Here are the latest developments in the coronavirus pandemic from around the world.
CONCORD, N.H. — New Hampshire restaurants will be allowed to move tables closer together starting Oct. 1 if they install barriers between them, Gov. Chris Sununu said Thursday.
Currently, tables must be placed at least 6 feet apart to reduce the risk of the coronavirus. With the weather getting colder, restaurants have been asking the state to loosen restrictions for indoor dining. Sununu said he rejected requests to allow bars and restaurants to resume the use of dart boards and other games as unsafe, given that they would put players in close proximity to each other. But he believes increasing the number of tables will be ok, with barriers installed.
“We’re very confident we can move forward with this model in a safe manner,” he said.
Earlier Thursday, the chair of the governor’s Economic Reopening Task Force said some restrictions on outdoor dining also will be adjusted in hopes of prolonging that option. Currently, restaurants that serve meals under tents are required to keep all sides open, but the new rules would allow them to drop two or three of the sides to increase warmth. They also would be allowed to use space heaters, pending approval of local fire officials, said D.J. Bettencourt.
The state has not seen outbreaks associated with restaurants, said Beth Daly, chief of the state Bureau of Infectious Disease Control. But based on contact tracing investigations, health officials are concerned that people are letting their guard down when it comes to gathering with friends and family.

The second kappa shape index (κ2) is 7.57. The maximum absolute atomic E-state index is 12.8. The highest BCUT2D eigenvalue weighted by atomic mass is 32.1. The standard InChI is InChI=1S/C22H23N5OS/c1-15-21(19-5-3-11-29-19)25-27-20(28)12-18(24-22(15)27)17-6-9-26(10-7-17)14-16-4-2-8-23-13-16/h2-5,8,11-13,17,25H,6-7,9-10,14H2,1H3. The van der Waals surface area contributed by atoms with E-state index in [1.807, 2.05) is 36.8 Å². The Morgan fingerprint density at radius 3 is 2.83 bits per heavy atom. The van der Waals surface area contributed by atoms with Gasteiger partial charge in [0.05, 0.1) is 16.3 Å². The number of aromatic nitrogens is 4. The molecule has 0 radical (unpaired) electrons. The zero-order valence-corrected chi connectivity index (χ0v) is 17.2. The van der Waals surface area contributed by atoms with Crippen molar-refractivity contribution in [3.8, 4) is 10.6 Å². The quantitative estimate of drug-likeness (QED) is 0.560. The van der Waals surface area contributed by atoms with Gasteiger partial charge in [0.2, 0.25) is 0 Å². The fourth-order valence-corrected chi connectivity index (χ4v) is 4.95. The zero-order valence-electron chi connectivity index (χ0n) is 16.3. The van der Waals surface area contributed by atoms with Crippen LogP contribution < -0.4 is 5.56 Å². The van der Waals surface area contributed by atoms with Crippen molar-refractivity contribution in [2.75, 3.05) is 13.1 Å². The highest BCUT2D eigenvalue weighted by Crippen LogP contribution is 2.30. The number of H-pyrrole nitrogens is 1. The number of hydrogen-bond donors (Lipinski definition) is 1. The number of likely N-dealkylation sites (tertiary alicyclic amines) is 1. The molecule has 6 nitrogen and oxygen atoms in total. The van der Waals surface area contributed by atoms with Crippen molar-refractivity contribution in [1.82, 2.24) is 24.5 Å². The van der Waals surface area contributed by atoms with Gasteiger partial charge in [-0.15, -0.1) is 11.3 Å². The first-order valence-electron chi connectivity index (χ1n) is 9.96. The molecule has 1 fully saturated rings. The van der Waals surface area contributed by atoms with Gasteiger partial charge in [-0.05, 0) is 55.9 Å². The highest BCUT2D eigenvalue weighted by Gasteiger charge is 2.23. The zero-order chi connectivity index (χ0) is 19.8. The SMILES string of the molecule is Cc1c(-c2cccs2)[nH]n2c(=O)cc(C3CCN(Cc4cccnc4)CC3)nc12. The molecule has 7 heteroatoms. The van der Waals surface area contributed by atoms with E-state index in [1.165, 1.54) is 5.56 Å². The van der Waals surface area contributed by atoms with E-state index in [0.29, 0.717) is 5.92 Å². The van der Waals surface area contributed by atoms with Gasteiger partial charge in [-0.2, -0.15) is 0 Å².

“We can’t regulate these settings, backyard barbecues, birthday parties or other types of social gatherings,” she said. “But we want to emphasize that these types of events that occur are potentially high risk for covid-19 transmission.”
The world’s largest hedge fund is operating out of tents in a Connecticut forest
Dozens of employees at the world’s largest hedge fund have been working from tents in the Connecticut woods for months, Fortune magazine reports.
Bridgewater Associates, which manages roughly $140 billion in assets, attempted to reopen its offices this spring but found that constant mask-wearing and other safety protocols added a new layer of stress. So roughly 50 employees moved outdoors, setting up shop in a rustic pine grove outside the firm’s Westport, Conn., headquarters.
The open-sided tents were equipped with fast WiFi, furniture spaced at socially distanced intervals and noise-canceling software that drowns out the sound of birds during video calls, according to Fortune. Employees were given weather-resistant computer screens and webcams after nature began taking a toll on their electronics, and access to kayaks for occasional breaks.
The makeshift outdoor office had to briefly shut down in August when a hurricane approached New England and will probably be packed away by the end of October, when sitting outside in coats and hats ceases to be comfortable. But Nir Bar Dea, co-head of Bridgewater’s investment engine, told Fortune that the experiment had been such a success — even boosting productivity metrics — that the hedge fund will bring it back next summer, even if the pandemic is no longer a concern.
Bridgewater is famously well-prepared for any catastrophes, with rules preventing senior executives from traveling together or even gathering at all during especially bad flu seasons, the magazine notes. But although the firm typically has at least four alternative office sites readied in case of a natural disaster or cyberattack, those contingency plans proved unhelpful during a pandemic because all involved having employees work indoors.
France curbs city life in Europe’s battle to contain virus
France introduced new measures to fight the rapid resurgence of the coronavirus pandemic in major cities, adding to risks weighing on an already slowing economic recovery in Europe.